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Research into 9,000-year-old Wilamaya Patjxa burial site suggests women were big-game hunters

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From  Art Critique : A new discovery of an ancient burial site shows just how much we still don’t know about ancient societies. A 9,000-year-old burial site in southern Peru potentially shows that what we’ve longed believed about gender roles in hunter-gatherer societies might be a bit off. Anthropology professor Randall Haas and a team of experts have published a report that “challenge[s] the man-the-hunter hypothesis” concerning the division of work amongst males and females in ancient times. Published in Science Advances, the study titled “ Female hunters of the early Americas ” builds upon the discovery of remains and more than 20,000 artefacts in the Andean highlands at a 9,000-year-old burial site called Wilamaya Patjxa. The study points out that in recent hunter-gatherer societies, big-game hunting has been “overwhelmingly male-biased.” But, Haas and his team have shown evidence from Wilamaya Patjxa that this may not have always been the case amongst ancient societies that would

Ancient manuscripts reveal the role of 17th century women

From  Indian Education Diary : More than analyzing textual and linguistic structures and interpreting ancient writings, Philology as a human science can surprise us and reveal “existing layers of a society” from the past. This was the case in a study that transcribed “Letters of Dates”, a kind of land deed, from Jundiaí, in the middle of the 17th century. At the time, amid requests for possession, widowed, married and single women they were among the “supplicants” of extensive areas, addressed to the public power of the city. The ancient manuscripts (1657), which date from the colonial period, are now filed at the Memory Center of the municipality of Jundiaí, in the interior of the State of São Paulo, and were the object of study by researcher Kathlin Carla de Morais, from the Faculty of Philosophy, Letters and Human Sciences (FFLCH) from USP. According to the study, this intertwining of religious, political and cultural powers can be explained in this period by the fact that the city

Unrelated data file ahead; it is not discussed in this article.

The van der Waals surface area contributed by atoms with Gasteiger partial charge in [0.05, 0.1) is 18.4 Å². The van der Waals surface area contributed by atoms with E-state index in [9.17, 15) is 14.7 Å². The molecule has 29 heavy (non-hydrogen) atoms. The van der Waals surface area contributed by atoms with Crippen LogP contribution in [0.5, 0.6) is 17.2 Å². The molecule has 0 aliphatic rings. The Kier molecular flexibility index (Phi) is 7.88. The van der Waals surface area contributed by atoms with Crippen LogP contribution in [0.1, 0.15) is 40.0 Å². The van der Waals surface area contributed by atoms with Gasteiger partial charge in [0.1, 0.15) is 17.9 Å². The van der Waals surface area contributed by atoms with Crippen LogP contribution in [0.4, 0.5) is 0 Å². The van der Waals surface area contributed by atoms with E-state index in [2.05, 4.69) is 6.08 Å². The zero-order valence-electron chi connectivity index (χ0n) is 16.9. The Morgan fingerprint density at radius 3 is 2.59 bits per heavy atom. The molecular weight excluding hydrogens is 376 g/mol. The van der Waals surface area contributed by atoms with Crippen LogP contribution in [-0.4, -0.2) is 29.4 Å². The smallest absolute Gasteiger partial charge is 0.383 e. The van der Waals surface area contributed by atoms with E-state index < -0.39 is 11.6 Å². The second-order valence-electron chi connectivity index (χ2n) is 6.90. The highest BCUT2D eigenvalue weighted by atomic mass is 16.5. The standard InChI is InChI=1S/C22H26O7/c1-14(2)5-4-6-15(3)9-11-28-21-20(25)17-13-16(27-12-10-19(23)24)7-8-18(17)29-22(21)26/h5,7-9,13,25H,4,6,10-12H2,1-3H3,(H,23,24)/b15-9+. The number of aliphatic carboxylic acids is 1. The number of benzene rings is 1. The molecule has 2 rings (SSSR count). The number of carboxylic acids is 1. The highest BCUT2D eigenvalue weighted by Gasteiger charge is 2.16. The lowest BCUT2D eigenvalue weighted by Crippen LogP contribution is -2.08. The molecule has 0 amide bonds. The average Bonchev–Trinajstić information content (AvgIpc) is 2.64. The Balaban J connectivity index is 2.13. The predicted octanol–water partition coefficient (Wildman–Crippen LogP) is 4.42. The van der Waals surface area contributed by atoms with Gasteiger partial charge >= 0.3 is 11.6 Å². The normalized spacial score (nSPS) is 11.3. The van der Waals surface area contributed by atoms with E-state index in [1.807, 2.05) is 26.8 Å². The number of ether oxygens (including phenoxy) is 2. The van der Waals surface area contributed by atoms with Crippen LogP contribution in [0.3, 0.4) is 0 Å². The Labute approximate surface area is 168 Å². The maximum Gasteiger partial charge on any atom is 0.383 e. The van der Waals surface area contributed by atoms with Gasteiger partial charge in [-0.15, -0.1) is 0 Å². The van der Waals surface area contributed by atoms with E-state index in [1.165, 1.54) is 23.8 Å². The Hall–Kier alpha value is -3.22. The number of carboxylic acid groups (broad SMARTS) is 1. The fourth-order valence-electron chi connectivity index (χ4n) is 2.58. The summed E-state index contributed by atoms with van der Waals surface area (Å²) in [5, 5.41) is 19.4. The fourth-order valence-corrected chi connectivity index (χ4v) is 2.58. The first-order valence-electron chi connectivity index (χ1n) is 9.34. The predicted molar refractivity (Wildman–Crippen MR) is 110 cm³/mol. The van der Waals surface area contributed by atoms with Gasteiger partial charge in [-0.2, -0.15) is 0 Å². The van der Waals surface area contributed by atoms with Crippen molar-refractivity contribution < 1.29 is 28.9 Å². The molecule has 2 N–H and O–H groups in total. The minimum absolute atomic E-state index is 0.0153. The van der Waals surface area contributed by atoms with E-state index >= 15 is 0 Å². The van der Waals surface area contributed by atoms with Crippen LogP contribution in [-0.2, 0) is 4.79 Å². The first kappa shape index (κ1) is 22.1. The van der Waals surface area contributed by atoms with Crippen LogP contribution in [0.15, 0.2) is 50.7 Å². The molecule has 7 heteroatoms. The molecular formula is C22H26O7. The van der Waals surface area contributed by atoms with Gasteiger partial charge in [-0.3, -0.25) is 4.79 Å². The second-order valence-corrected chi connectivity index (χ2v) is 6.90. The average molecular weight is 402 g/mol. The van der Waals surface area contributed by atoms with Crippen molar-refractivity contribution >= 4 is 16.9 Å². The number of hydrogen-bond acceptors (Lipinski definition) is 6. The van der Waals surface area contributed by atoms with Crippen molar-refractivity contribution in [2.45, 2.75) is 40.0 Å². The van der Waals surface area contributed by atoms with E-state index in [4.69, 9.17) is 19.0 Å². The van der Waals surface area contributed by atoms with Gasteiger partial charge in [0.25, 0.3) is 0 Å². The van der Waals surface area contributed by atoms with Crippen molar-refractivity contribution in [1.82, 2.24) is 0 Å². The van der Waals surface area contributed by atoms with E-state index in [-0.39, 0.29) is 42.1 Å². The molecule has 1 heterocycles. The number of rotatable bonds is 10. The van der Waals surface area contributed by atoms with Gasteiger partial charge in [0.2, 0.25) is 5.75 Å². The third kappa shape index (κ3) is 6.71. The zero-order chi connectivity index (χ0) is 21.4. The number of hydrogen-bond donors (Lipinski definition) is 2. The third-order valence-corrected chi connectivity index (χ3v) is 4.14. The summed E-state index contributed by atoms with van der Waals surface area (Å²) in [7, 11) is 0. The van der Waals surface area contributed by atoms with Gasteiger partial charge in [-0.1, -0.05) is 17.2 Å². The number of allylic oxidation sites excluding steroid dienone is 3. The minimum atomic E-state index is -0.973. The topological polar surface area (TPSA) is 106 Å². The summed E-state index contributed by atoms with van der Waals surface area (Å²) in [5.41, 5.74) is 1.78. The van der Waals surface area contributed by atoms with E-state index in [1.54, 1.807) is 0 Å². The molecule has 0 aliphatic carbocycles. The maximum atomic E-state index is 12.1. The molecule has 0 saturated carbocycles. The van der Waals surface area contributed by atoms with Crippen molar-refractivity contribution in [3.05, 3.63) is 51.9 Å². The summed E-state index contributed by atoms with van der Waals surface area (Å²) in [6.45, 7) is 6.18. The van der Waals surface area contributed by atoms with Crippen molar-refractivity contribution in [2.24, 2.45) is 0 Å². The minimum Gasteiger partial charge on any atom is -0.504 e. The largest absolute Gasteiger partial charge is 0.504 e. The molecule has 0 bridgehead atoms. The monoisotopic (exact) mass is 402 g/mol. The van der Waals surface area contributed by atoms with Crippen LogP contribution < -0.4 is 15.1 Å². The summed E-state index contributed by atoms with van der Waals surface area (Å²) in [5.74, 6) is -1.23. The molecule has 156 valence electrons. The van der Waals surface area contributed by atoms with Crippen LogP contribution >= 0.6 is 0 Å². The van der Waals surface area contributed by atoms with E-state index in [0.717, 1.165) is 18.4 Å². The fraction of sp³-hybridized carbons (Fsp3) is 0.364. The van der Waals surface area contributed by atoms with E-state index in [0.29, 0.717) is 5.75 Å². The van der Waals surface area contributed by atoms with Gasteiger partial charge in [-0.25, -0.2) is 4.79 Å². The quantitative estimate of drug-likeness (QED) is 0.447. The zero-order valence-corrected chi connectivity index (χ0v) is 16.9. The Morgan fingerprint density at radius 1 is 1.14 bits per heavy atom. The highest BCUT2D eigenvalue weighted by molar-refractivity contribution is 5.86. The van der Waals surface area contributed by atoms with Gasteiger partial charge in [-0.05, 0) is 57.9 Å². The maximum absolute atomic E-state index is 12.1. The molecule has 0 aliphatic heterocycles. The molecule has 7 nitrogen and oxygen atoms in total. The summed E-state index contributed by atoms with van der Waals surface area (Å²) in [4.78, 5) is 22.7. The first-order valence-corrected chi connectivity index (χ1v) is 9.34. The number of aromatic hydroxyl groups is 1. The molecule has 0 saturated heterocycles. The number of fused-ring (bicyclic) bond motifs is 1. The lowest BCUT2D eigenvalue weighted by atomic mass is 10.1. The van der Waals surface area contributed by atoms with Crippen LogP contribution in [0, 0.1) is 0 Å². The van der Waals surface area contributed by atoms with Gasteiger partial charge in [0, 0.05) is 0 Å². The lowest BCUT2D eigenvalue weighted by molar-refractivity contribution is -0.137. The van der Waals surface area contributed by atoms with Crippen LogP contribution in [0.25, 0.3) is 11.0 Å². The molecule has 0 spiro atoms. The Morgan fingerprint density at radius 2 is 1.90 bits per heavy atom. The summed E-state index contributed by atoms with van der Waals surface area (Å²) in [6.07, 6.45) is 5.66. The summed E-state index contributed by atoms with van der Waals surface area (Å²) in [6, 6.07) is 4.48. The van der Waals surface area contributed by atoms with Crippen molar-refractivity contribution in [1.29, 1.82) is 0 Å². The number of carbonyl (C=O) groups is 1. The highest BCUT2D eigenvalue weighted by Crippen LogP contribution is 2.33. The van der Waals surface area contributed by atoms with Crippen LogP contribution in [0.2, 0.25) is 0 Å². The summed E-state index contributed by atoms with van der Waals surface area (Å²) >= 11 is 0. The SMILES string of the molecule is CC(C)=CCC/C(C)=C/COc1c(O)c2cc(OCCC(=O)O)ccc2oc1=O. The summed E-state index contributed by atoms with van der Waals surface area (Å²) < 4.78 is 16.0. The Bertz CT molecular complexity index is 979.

Science, art combine to reveal face of ancient Peruvian noblewoman

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From  La Prensa Latina Media : Peruvians’ view of their remote ancestors has taken on a new immediacy thanks to the innovative reconstruction of the face of an upper class women buried some 3,700 years ago. “She has a great resemblance to a woman of today,” archaeologist Dayanna Carbonel told Efe, referring to the “Lady of El Paraiso,” whose tomb was discovered in 2016. Carbonel leads the team carrying out excavations at the vast El Paraiso complex, home to the oldest known temples on the central coast of what is now Peru. The bust, with its long face, prominent nose and cheekbones, small eyes and narrow mouth, is on display at Lima’s Andres Del Castillo Mineral Museum, which financed the reconstruction and gave Efe an exclusive first look at the result of nearly two years’ work. Anthropometric analysis of the skeletal remains provided a basis for determining the dimensions and shape of the face of the Lady of El Paraiso, who stood just 1.5m (4ft 9in) tall and was between the ages of 2

BC names new Calderwood University Professor in Islamic and Asian Art